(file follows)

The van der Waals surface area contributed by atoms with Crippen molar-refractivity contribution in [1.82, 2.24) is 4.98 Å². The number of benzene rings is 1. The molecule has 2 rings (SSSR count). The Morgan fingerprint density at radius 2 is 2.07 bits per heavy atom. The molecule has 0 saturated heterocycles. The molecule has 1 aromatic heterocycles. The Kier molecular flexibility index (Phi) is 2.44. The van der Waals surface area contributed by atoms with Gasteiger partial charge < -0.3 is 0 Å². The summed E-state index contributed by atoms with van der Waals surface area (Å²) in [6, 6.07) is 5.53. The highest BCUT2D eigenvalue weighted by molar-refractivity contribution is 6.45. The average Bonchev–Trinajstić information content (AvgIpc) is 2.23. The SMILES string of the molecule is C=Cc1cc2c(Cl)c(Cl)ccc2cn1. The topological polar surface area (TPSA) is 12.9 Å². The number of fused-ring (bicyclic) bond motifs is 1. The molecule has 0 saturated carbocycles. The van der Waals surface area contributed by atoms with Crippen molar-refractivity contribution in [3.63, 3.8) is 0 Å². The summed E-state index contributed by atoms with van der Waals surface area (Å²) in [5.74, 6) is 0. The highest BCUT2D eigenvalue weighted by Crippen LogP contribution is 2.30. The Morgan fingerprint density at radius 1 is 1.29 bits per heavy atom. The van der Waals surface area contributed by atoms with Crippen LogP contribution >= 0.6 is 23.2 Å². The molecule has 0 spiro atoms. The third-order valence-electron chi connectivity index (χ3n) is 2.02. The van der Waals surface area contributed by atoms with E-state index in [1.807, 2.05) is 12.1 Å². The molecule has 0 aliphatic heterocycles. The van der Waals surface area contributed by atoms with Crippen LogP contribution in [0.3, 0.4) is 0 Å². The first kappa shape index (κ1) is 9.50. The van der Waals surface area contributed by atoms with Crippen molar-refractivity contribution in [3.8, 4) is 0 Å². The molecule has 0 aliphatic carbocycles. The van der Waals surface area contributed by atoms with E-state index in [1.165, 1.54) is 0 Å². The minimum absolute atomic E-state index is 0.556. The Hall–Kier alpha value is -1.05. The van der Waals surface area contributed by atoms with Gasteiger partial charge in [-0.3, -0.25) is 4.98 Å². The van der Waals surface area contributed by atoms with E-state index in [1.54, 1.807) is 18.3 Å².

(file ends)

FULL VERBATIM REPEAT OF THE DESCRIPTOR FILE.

The van der Waals surface area contributed by atoms with Crippen molar-refractivity contribution in [1.82, 2.24) is 4.98 Å². The number of benzene rings is 1. The molecule has 2 rings (SSSR count). The Morgan fingerprint density at radius 2 is 2.07 bits per heavy atom. The molecule has 0 saturated heterocycles. The molecule has 1 aromatic heterocycles. The Kier molecular flexibility index (Phi) is 2.44. The van der Waals surface area contributed by atoms with Gasteiger partial charge < -0.3 is 0 Å². The summed E-state index contributed by atoms with van der Waals surface area (Å²) in [6, 6.07) is 5.53. The highest BCUT2D eigenvalue weighted by molar-refractivity contribution is 6.45. The average Bonchev–Trinajstić information content (AvgIpc) is 2.23. The SMILES string of the molecule is C=Cc1cc2c(Cl)c(Cl)ccc2cn1. The topological polar surface area (TPSA) is 12.9 Å². The number of fused-ring (bicyclic) bond motifs is 1. The molecule has 0 saturated carbocycles. The van der Waals surface area contributed by atoms with Crippen molar-refractivity contribution in [3.63, 3.8) is 0 Å². The summed E-state index contributed by atoms with van der Waals surface area (Å²) in [5.74, 6) is 0. The highest BCUT2D eigenvalue weighted by Crippen LogP contribution is 2.30. The Morgan fingerprint density at radius 1 is 1.29 bits per heavy atom. The van der Waals surface area contributed by atoms with Crippen LogP contribution >= 0.6 is 23.2 Å². The molecule has 0 spiro atoms. The third-order valence-electron chi connectivity index (χ3n) is 2.02. The van der Waals surface area contributed by atoms with E-state index in [1.807, 2.05) is 12.1 Å². The molecule has 0 aliphatic heterocycles. The van der Waals surface area contributed by atoms with Crippen LogP contribution in [0.3, 0.4) is 0 Å². The first kappa shape index (κ1) is 9.50. The van der Waals surface area contributed by atoms with Crippen molar-refractivity contribution in [3.8, 4) is 0 Å². The molecule has 0 aliphatic carbocycles. The van der Waals surface area contributed by atoms with E-state index in [1.165, 1.54) is 0 Å². The minimum absolute atomic E-state index is 0.556. The Hall–Kier alpha value is -1.05. The van der Waals surface area contributed by atoms with Gasteiger partial charge in [-0.3, -0.25) is 4.98 Å². The van der Waals surface area contributed by atoms with E-state index in [1.54, 1.807) is 18.3 Å².